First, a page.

Post pressure response of skin blood flowmotions in anesthetized rats with spinal cord injury

Zengyong Li, Wing Cheung Eric Tam, Roy Y C Lau, Kwok Fai So, Wutian Wu, Arthur F T Mak

Research output: Journal article publicationJournal articleAcademic researchpeer-review

10 Citations (Scopus)

Abstract

Pressure ulcer is a common complication developed in persons with spinal cord injury (SCI) when prolonged unrelieved pressure was applied to the body/skin and underlying tissues. The objective of this study is to assess the hyperemic response of the skin blood flowmotions in anesthetized rats with spinal cord injury subjected to prolonged pressure using spectral analysis based on wavelets transform of the periodic oscillations of the cutaneous laser Doppler flowmetry (LDF) signal. A total of twenty-eight Sprague-Dawley rats were used in this study, of which 14 were normal rats and the other 14 were spinal cord injured rats with transection of the T1 spinal nerves. External pressure of 13.3 kPa (100 mmHg) was applied to the trochanter area of rats via a specifically designed indentors. The loading duration was 6 h. LDF measurement was monitored for 20 min prior to and after the prescribed compression period. Five frequency intervals were identified (0.01-0.05 Hz, 0.05-0.15 Hz, 0.15-0.4 Hz, 0.4-2 Hz and 2-5 Hz) corresponding to endothelial related metabolic, neurogenic, myogenic, respiratory and cardiac origins. The absolute amplitude of oscillations of each particular frequency interval and the normalized amplitude were calculated for quantitative assessments. Comparisons of hyperemic response were performed between SCI rats and normal ones. The results showed that the normalized amplitude in the frequency interval II (0.05-0.15 Hz) was significantly lower on SCI rats than that in normal ones (p < 0.01). Also, decreased reactive hyperemic response was observed in rats suffered from spinal cord injury.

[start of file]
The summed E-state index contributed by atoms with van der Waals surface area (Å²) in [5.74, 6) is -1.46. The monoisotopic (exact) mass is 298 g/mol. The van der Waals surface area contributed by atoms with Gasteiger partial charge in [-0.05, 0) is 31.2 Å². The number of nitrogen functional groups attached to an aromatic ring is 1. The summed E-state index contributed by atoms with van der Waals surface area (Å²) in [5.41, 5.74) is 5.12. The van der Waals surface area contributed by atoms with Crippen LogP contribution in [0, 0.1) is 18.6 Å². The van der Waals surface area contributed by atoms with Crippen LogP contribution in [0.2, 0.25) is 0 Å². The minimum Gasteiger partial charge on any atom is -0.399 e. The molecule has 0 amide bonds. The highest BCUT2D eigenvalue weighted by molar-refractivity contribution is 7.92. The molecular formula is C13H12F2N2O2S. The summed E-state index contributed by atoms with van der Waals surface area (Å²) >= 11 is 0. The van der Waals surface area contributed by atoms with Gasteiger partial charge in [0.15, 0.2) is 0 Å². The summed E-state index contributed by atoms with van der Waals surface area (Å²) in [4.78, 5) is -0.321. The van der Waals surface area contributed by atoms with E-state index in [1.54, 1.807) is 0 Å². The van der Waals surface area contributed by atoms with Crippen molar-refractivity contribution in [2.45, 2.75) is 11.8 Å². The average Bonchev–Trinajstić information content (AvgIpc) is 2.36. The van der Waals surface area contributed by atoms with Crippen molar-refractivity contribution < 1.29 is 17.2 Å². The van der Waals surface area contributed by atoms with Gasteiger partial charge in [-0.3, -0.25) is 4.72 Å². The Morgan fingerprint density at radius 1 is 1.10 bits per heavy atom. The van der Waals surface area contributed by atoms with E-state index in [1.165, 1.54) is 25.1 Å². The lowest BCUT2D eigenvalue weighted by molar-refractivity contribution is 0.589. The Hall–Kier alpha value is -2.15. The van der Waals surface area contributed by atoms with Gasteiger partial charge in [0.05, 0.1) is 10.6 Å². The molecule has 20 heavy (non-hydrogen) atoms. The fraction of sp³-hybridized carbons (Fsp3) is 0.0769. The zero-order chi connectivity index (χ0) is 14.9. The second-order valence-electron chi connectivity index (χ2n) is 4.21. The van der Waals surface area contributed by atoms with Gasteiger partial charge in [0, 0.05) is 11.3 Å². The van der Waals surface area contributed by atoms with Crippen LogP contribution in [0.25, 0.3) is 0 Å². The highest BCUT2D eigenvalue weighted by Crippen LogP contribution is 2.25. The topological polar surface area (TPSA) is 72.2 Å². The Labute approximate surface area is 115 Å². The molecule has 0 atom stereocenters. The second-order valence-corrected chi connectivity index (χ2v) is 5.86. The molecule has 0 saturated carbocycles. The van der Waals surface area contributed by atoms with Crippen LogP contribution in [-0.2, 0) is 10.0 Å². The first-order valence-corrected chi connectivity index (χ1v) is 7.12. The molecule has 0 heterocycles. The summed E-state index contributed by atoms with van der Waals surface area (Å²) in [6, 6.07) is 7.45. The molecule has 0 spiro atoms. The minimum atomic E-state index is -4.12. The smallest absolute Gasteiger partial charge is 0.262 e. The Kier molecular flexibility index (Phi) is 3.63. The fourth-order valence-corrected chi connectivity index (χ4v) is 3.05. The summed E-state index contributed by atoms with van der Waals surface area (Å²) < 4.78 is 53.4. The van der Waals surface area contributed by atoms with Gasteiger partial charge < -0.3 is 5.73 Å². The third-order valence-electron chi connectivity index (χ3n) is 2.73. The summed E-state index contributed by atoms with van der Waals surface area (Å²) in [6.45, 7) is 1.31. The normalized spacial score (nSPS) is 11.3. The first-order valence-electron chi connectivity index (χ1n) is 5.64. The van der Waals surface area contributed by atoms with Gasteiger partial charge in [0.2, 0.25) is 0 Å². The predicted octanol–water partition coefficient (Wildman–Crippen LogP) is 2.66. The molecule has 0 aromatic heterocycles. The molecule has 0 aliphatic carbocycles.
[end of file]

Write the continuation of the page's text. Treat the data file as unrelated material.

Original languageEnglish
Pages (from-to)20-24
Number of pages5
JournalMicrovascular Research
Volume78
Issue number1
DOIs
Publication statusPublished - 1 Jun 2009

Keywords

  • Flowmotion
  • Pressure ulcer
  • Spectral analysis
  • Spinal cord injury
  • Wavelet transform

ASJC Scopus subject areas

  • Biochemistry
  • Cardiology and Cardiovascular Medicine
  • Cell Biology

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